The managing director of a book printing operation, Kate McFarlan, has suggested that whilst e-books are proving popular, they can't satisfy all markets as well as those crafted using printing machines.
Speaking to Printweek.com, McFarlan explained that although e-books are winning when it comes to works of fiction, they aren't even close to taking over the entire market for books.
"E-books are winning in genre fiction. Crime, romance and thrillers - what I call a throwaway read," she said. "E-books are having the most success at the extreme ends of the mass-market reads - and obviously online access to serious academic work as well - but the bit in the middle is still owned by the printed book."
What's more, McFarlan added: "There's also an element of people reading the e-book then thinking: 'I like that so I want to own and keep it in print'."
Fellow industry expert Francis Atterbury, who works for Hurtwood Print, likened the situation to the evolution of the music industry. She explained that while many people do buy into music downloads, they also have many CDs that they wouldn't dream of ditching for an MP3. The same could be said of the book industry, she implied.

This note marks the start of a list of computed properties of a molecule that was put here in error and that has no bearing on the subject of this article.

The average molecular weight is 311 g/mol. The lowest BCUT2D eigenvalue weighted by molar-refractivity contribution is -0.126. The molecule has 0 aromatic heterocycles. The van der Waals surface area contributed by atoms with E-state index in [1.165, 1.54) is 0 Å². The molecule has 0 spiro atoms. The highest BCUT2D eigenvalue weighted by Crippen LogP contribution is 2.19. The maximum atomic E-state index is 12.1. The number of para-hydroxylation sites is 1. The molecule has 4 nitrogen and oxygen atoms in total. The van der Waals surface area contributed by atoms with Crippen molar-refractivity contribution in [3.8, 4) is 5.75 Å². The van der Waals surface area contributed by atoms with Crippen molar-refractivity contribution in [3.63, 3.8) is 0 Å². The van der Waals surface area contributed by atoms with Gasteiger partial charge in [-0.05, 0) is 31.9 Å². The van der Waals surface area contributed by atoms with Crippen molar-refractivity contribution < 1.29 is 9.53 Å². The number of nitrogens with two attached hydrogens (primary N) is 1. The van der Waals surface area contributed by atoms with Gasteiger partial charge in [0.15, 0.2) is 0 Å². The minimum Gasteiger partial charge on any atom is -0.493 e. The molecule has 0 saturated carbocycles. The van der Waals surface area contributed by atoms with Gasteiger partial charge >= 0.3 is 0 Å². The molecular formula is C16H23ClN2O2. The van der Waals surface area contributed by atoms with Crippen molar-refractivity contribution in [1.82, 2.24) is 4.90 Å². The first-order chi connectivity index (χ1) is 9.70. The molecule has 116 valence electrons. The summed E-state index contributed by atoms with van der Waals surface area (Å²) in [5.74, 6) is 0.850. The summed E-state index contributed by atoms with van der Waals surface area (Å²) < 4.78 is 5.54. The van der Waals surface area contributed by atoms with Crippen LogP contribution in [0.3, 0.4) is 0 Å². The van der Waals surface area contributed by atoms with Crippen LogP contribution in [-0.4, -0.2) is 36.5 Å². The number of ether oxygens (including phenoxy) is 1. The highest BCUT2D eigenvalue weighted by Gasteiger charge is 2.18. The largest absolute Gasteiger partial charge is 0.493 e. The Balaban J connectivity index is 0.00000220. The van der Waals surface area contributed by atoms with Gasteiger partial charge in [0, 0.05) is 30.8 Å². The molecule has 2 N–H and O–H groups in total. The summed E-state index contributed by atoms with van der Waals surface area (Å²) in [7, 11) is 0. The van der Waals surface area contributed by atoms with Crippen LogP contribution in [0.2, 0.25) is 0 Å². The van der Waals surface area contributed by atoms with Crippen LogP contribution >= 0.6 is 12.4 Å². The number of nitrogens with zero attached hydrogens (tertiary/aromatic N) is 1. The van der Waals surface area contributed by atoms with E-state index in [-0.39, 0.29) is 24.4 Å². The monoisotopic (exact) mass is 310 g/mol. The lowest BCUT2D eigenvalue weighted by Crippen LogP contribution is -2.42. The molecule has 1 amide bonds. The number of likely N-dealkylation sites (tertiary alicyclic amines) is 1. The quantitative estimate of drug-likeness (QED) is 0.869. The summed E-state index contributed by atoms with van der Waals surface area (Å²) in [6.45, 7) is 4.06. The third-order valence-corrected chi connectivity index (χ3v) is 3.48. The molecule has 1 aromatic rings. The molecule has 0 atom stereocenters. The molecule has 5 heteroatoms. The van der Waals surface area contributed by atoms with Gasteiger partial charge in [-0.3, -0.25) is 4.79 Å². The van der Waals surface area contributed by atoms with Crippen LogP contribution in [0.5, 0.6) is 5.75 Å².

However, others are still firmly on the side of the printed book - like author Victoria Fox, who explained that print creates a more "attractive" and "enjoyable" reading experience due to its interactive nature. In fact, such is the delight of holding something in one's hands that willitchangeyou.com suggested that some are even downloading e-books then printing them out.